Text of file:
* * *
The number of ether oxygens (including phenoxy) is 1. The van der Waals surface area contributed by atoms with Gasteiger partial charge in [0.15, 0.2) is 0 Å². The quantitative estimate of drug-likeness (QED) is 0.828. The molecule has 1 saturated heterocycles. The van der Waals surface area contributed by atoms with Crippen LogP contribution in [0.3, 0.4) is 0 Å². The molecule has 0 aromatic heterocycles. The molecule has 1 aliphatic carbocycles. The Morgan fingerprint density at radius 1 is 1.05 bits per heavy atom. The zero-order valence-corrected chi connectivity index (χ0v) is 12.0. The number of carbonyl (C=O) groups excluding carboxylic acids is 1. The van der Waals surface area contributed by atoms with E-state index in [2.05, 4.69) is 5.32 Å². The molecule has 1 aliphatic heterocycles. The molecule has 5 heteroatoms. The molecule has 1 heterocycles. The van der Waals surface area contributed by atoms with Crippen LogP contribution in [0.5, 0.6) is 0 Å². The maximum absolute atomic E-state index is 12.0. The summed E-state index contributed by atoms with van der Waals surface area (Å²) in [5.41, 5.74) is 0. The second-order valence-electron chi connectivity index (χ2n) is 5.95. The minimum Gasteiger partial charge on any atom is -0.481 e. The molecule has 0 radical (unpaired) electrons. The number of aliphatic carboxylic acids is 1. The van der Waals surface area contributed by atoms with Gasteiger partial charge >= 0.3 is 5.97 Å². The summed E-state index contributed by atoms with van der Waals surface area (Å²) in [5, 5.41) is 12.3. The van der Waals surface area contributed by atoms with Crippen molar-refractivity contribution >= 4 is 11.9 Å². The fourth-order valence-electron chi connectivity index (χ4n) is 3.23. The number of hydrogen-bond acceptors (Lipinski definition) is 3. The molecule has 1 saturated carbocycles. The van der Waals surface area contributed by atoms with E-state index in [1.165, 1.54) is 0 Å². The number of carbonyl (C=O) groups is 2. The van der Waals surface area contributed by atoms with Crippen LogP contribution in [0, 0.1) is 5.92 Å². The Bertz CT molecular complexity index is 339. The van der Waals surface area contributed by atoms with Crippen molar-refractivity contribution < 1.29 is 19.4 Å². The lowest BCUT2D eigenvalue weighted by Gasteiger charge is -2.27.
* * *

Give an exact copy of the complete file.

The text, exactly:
The number of ether oxygens (including phenoxy) is 1. The van der Waals surface area contributed by atoms with Gasteiger partial charge in [0.15, 0.2) is 0 Å². The quantitative estimate of drug-likeness (QED) is 0.828. The molecule has 1 saturated heterocycles. The van der Waals surface area contributed by atoms with Crippen LogP contribution in [0.3, 0.4) is 0 Å². The molecule has 0 aromatic heterocycles. The molecule has 1 aliphatic carbocycles. The Morgan fingerprint density at radius 1 is 1.05 bits per heavy atom. The zero-order valence-corrected chi connectivity index (χ0v) is 12.0. The number of carbonyl (C=O) groups excluding carboxylic acids is 1. The van der Waals surface area contributed by atoms with E-state index in [2.05, 4.69) is 5.32 Å². The molecule has 1 aliphatic heterocycles. The molecule has 5 heteroatoms. The molecule has 1 heterocycles. The van der Waals surface area contributed by atoms with Crippen LogP contribution in [0.5, 0.6) is 0 Å². The maximum absolute atomic E-state index is 12.0. The summed E-state index contributed by atoms with van der Waals surface area (Å²) in [5.41, 5.74) is 0. The second-order valence-electron chi connectivity index (χ2n) is 5.95. The minimum Gasteiger partial charge on any atom is -0.481 e. The molecule has 0 radical (unpaired) electrons. The number of aliphatic carboxylic acids is 1. The van der Waals surface area contributed by atoms with Gasteiger partial charge >= 0.3 is 5.97 Å². The summed E-state index contributed by atoms with van der Waals surface area (Å²) in [5, 5.41) is 12.3. The van der Waals surface area contributed by atoms with Crippen molar-refractivity contribution >= 4 is 11.9 Å². The fourth-order valence-electron chi connectivity index (χ4n) is 3.23. The number of hydrogen-bond acceptors (Lipinski definition) is 3. The molecule has 1 saturated carbocycles. The van der Waals surface area contributed by atoms with E-state index in [1.165, 1.54) is 0 Å². The number of carbonyl (C=O) groups is 2. The van der Waals surface area contributed by atoms with Crippen LogP contribution in [0, 0.1) is 5.92 Å². The Bertz CT molecular complexity index is 339. The van der Waals surface area contributed by atoms with Crippen molar-refractivity contribution < 1.29 is 19.4 Å². The lowest BCUT2D eigenvalue weighted by Gasteiger charge is -2.27.